Several speakers expressed fears about plans for large, new animal farms cropping up nearby, bringing odor problems and the risk of water pollution into their communities.

Frederica Barkman, of Clearville, PA, waved a newspaper article detailing the plans of a Maryland interest to build a giant hog operation. “This is going to be in my backyard,” she said. “The quality of my life is going to be at stake.”

“Hog factories are a blight on the environment and a threat to the family farms and all rural residents,” said Karl Novak, another Clearville resident.

Meanwhile, Donald Robinson, of the Pennsylvania Association of Conservation Districts, said the proposed federal program was a threat to small, family farms because — if they were located in an impaired watershed — they would need permits and implementation of comprehensive nutrient management plans just like big operations. Robinson said small farms in such a situation were at a “distinct disadvantage” with large farms because they were less likely to be able to afford the costs of exporting manure and purchasing chemical fertilizer.

“In fact,” he said, “small operations may have to enlarge in order to compete.”

Dennis Cooper, one of the few farmers who spoke at the session, said his 500-sow operation — which helps support five families — may not be immediately regulated under the program, but he said the prospect of that changing in the future “worries me.”

“A lot of the people here today are not farmers, they do not work with their hands,” said Cooper, adding that the goal of most farmers is to improve the quality of their land. “I think people need to be given a chance to take care of their land, and decide what is best for their land.”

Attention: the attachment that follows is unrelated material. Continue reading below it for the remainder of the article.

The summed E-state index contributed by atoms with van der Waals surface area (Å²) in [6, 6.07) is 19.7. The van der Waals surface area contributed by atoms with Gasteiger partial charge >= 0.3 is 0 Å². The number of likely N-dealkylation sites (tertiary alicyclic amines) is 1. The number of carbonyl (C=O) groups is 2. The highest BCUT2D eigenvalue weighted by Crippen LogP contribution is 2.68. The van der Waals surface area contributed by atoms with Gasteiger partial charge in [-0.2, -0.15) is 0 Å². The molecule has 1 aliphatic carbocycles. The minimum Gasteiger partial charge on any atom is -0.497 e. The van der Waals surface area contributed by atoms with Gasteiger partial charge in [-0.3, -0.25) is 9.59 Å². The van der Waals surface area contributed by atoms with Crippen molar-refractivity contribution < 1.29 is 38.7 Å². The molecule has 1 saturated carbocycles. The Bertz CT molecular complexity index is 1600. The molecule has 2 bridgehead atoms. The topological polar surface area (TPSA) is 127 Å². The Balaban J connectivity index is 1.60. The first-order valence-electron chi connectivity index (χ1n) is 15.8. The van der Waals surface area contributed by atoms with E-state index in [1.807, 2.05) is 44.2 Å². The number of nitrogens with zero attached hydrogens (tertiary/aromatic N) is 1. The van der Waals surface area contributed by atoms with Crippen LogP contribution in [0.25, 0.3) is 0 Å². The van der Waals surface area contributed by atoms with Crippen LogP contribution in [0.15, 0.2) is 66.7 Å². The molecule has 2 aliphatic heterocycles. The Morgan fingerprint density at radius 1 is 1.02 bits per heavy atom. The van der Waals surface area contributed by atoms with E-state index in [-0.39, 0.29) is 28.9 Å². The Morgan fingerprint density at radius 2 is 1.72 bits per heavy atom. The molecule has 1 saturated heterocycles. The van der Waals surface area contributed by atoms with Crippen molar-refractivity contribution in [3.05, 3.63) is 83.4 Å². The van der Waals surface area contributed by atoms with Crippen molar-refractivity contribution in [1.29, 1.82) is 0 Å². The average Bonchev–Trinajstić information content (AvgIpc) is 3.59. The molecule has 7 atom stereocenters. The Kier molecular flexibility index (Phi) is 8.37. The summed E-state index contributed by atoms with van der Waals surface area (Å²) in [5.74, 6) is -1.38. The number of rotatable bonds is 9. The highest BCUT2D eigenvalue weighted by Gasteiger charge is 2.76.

Doug Goodlander, who oversees nutrient management plans for Pennsylvania’s State Conservation Commission, said that — outside permit requirements for the largest farms — the draft strategy does not say who would make decisions about which small farms in sensitive or impaired watersheds would be regulated.

He also said the strategy lacked enough detail about the new comprehensive nutrient management plans to determine whether their requirements would be practical and achievable.

Further, Goodlander questioned whether future funding would be adequate to implement the strategy, especially to provide the technical support needed to develop so many nutrient management plans. “Current levels will not be enough,” he said.

Lamonte Garber, the agricultural specialist with the Chesapeake Bay Foundation’s Pennsylvania Office, said the strategy needed to make clear that any minimum standards in the new program should take precedence over weaker nutrient management standards that may be followed by individual states.

He said it was important that some gaps in traditional nutrient management plans, such as dealing with ammonia nitrogen losses to the atmosphere and preventing excessive phosphorus build-up in the soils, should be filled by the federal program.

He also said the program should require nutrient management plans for all farms that receive manure from feedlots, not just for farms that generate the manure. “To continue to exempt these lands creates an incentive for new CAFOs [concentrated animal feeding operations] to own or manage as little land as possible,” Garber said. “This is clearly inconsistent with the goals of the strategy.”

Garber also questioned whether relying so much on voluntary nutrient management plans would achieve the results that officials hope for. He noted that research done in watersheds where nutrient management plans were being implemented showed, at best, “mixed results” in terms of water quality improvements.

Joe DelVecchio, who helped write the draft strategy for the USDA, acknowledged that some studies had not shown improvements but, noting that it often took decades for water quality to become degraded, said it may also take a decade or more to get results.

“Ten years seems like a long time, but it could take at least that long before we begin to see the results,” he said. “It’s a whole different issue than dealing with the end of the pipe.”

The agencies are taking comments on the strategy until Jan. 19. Copies of the draft strategy are available from the EPA’s Water Resource Center at 202-260-7786. Copies are available on the internet at: